Chinese developer Country Garden’s Malaysian project in focus amid contagion worries

The financial woes of a top Chinese property developer, including more than $6bn in first-half losses and a warning of default risk, are reverberating in Malaysia, home to the troubled company’s largest overseas project.

Country Garden, one of China’s biggest private real estate developers by sales, is at the centre of the country’s ongoing property sector crisis. The group last month reported a record net loss of Rmb48.9bn ($6.7bn) during the first six months of this year.

The turmoil has also hit peers such as China Evergrande Group, which has already defaulted on multiple debt obligations and recorded a net loss of more than Rmb33bn in the same period.

The crisis now threatens to spill over to Malaysia, where Country Garden’s $100bn Forest City project in the state of Johor, just across from Singapore, aims to house 700,000 people by 2035 in a mixed-use development. Plans include office space, malls, clinics, schools and other leisure facilities to be built across four reclaimed islands covering 30 sq km.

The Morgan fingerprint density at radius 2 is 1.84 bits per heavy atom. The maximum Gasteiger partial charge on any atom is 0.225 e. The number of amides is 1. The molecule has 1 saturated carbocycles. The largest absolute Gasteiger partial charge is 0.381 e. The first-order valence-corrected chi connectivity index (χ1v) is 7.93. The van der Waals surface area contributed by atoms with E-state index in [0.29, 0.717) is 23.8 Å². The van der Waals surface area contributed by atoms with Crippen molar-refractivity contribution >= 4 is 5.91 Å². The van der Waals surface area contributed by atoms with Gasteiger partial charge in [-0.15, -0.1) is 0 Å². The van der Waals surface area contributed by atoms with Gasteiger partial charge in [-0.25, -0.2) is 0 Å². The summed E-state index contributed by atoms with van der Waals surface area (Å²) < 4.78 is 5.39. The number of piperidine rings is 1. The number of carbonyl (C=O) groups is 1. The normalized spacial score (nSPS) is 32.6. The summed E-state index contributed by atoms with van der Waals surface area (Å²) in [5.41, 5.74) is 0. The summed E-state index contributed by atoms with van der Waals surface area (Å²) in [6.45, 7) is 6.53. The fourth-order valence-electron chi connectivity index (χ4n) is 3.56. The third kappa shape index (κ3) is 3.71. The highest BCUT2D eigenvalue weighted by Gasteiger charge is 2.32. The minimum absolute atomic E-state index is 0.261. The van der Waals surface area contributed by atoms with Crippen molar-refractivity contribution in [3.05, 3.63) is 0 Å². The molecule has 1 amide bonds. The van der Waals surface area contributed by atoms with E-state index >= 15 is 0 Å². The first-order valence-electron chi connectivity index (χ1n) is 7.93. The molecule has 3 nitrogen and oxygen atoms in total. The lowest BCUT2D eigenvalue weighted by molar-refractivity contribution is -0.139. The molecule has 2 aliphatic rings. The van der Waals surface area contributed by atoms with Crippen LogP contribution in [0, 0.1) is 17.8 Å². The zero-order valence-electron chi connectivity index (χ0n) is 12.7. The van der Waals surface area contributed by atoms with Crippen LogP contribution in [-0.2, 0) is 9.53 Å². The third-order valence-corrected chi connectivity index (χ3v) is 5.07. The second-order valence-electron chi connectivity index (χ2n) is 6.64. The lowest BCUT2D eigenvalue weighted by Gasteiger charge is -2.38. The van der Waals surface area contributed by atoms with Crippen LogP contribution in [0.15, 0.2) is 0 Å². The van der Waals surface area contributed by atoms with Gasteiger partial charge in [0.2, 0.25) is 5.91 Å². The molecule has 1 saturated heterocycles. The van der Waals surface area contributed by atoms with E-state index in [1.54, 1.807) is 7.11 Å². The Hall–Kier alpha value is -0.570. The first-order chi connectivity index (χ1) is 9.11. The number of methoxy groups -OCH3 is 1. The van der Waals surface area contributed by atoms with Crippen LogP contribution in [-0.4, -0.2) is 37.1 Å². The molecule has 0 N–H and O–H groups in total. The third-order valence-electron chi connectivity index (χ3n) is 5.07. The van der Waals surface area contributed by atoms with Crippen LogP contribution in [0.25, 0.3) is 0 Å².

The undertaking is a joint venture between Country Garden, which holds a 60 per cent stake, and Esplanade Danga 88, a Malaysian corporation wholly owned by the Johor state government, with a 40 per cent shareholding.

On the ground at Forest City, which is partially opened, a number of shops and restaurants are closed down. Tables, desks, chairs, signs and documents are among the items lying around inside apparently deserted tenant spaces.

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A server at one of the few restaurants open on Wednesday afternoon, who asked not to be identified, told Nikkei Asia she had seen “very little” in terms of customer numbers in recent weeks.

In one of the emptied commercial blocks, a court document was posted on the glass door of a locked room. It ordered the tenant to vacate due to unpaid rent and included a demand to pay RM88,000 ($18,800) in overdue rent and legal expenses. Similar court order documents were seen at other vacated commercial spaces.